Late last year Port St. Joe Jr./Sr. High School inducted 12 new members of the school’s Athletics Hall of Fame, the largest single-year class since the inception of the Hall of Fame.

This week, we wrap-up a closer look at each member of that class; in prior installments we have more closely examined Ashley Abrams, Jim Belin, Lawrence Bowen, Chris Butts, Waylon Graham, Theo Johnson, William Lane, Ray Lawrence, Kayla Parker McQueen and Rodney Nobles.

Terry Quinn

In a period and time when Port St. Joe athletics was redefining its identity and branding, Terry Quinn’s talent, desire, and work ethics exemplified the direction that Shark athletics was taking. Terry, a 1989 graduate of Port St. Joe High School, was a dominant football player and viewed by his teammates, coaches, and teachers as a young man who wanted to be the best he could be, a hard worker, and exhibited a positive attitude and leadership.

After graduation, Terry accepted a scholarship to play football at the University of Louisville, where he became a starter at cornerback and was nominated as the team captain for the 1994-95 football season. Terry recalls his best Cardinal game memory was when he was in uniform as a redshirt freshman during the Fiesta Bowl victory over Alabama in 1990. Quinn was known as a hard-hitting downhill tackler at the CB spot for the Cards and was credited for a clean blow that caused Alabama’s and future pro running back Mario Bates to stay on the sidelines for the rest of the game. Terry had a brief NFL career with the Buffalo Bills.

During his years at Port St. Joe High School, Terry was a standout athlete at basketball, track, weightlifting, and certainly – football. Today, Terry Quinn is the Assistant Head Coach of Lowndes County School District football team where he coaches for one of the top high school programs in the country.

Terry still closely follows his Sharks, and can usually be seen at a Shark game on Friday night whenever his own team is idle.

Wayne Stevens

“Black Bart” … Coach

Wayne Stevens was a fixture of Port St. Joe Football – forever!

No player came through the Port St. Joe Athletic Program, and moreover, football during the modern era that Coach Stevens didn’t touch their lives.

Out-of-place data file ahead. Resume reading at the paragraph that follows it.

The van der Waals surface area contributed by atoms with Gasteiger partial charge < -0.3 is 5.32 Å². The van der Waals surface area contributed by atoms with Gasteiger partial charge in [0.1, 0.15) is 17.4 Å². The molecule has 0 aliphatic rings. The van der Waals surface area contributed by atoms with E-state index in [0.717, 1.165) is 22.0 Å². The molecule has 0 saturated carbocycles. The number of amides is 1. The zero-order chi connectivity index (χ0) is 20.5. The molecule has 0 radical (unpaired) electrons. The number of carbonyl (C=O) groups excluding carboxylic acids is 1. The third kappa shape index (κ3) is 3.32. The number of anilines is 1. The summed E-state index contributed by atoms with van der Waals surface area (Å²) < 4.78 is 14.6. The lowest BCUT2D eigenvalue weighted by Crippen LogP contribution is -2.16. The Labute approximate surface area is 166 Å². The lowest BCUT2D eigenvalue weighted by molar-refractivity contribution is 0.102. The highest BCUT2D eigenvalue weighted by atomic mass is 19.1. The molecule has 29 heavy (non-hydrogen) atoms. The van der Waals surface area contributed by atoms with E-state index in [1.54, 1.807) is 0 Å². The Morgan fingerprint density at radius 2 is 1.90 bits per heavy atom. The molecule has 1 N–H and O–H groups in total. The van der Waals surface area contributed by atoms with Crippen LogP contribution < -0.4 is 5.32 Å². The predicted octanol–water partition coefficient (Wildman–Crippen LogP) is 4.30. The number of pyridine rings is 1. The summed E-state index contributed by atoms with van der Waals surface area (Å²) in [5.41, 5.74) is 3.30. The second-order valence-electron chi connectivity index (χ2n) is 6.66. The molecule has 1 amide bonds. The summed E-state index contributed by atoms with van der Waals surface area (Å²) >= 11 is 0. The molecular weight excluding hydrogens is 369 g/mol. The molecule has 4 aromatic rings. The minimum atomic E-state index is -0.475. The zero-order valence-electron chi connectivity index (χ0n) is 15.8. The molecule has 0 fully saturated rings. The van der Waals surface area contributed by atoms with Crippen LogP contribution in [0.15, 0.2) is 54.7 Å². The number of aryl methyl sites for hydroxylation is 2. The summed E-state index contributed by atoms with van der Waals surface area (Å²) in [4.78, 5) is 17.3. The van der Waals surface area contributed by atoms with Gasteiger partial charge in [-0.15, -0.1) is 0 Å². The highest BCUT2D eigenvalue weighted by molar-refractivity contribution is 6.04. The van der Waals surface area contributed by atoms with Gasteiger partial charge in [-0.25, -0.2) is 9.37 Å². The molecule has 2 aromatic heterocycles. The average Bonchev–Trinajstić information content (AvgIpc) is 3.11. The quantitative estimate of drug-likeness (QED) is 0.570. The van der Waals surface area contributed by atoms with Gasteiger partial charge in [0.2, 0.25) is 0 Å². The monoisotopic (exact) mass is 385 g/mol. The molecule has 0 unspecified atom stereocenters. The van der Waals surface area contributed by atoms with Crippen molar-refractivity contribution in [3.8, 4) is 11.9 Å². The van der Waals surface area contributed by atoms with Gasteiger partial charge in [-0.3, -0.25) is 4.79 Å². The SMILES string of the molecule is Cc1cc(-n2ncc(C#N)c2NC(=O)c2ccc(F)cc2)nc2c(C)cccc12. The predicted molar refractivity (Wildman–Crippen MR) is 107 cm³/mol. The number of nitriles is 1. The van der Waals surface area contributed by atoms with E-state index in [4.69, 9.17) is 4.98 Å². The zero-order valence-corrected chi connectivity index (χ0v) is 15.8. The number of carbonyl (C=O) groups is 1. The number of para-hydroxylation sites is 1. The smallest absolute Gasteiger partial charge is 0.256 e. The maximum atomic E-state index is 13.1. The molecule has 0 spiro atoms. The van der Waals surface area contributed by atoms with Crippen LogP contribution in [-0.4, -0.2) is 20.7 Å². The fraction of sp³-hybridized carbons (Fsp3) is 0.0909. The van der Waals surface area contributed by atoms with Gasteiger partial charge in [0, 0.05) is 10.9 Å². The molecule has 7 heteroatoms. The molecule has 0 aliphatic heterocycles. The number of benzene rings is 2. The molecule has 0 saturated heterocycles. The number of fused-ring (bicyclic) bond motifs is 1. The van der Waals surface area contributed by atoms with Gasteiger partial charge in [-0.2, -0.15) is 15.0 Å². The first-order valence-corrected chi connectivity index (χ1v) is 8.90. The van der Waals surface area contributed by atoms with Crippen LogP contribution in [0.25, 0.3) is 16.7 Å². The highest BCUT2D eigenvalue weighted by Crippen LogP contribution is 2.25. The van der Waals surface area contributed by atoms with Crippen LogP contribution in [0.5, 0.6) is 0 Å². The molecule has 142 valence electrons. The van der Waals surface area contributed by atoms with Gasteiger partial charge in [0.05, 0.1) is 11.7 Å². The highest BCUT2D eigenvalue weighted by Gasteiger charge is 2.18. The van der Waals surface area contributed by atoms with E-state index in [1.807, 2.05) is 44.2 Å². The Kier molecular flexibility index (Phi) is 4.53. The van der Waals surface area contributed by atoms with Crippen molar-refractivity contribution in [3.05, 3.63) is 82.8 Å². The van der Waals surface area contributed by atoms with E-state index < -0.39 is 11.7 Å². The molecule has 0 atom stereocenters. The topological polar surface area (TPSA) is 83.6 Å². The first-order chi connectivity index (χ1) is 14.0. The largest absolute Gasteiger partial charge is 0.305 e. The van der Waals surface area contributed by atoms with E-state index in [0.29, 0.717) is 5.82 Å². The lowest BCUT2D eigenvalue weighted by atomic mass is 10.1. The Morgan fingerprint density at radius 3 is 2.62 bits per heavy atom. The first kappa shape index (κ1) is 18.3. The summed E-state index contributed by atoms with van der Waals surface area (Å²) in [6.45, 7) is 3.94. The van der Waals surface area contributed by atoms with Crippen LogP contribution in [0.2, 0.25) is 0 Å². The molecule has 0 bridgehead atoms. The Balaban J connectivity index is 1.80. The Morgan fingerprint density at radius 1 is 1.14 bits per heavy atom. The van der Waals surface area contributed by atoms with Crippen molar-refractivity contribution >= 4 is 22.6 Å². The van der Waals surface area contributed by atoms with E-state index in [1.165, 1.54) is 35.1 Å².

Wayne Stevens is a lifelong Shark - beyond all others! As a student at Port St. Joe High School, Wayne played as a member of Shark Football teams from 1957-1962. He also played on the Shark basketball team, and competed at track and field.

As a coach, Coach Stevens was assistant football coach from 1970-2002, a period of 32 years; during which the Sharks won two state championships (1971 and 1984), were twice state runners-up, and celebrated several district titles.

Coach Stevens was “old school” “grind it out” kind of football. Ask any “kid” who was a part of one of those teams, and they are bound to tell you that Coach Stevens’ favorite play was “Power 23.” Execute it correctly, and you’d score every time!

Coach Wayne Stevens retired from teaching in 2002 after dedicating most of his adult life to doing what he loved, teaching and coaching. While in active service to Port St. Joe High School, Coach Stevens was instrumental and key to beginning the athletic weight program.

Black Bart was a pirate, and that was the nickname Shark players affectionately attached to Coach Stevens. As such, Black Bart had a way of accentuating the pre-game atmosphere, especially when Shark teams were about to face off against rival opponents…during pregame before the Blountstown game in the 1984 season, many former players from that team still recall his one-line motivational statement to the team before taking the field…”Men, I don’t like Blountstown!” St. Joe won that game decidedly, and went on to win the state championship that year.

Coach Stevens wasn’t boastful, and was a man of chosen words. For decades he gave tirelessly of himself to help shape boys into men. Today, Coach Stevens still makes Port St. Joe his home, goes to church, and comes out on most Fridays during the fall to see his Sharks suit up.

When asked for comment, Coach Stevens said, “The thing about coaching is the kids! I miss them!”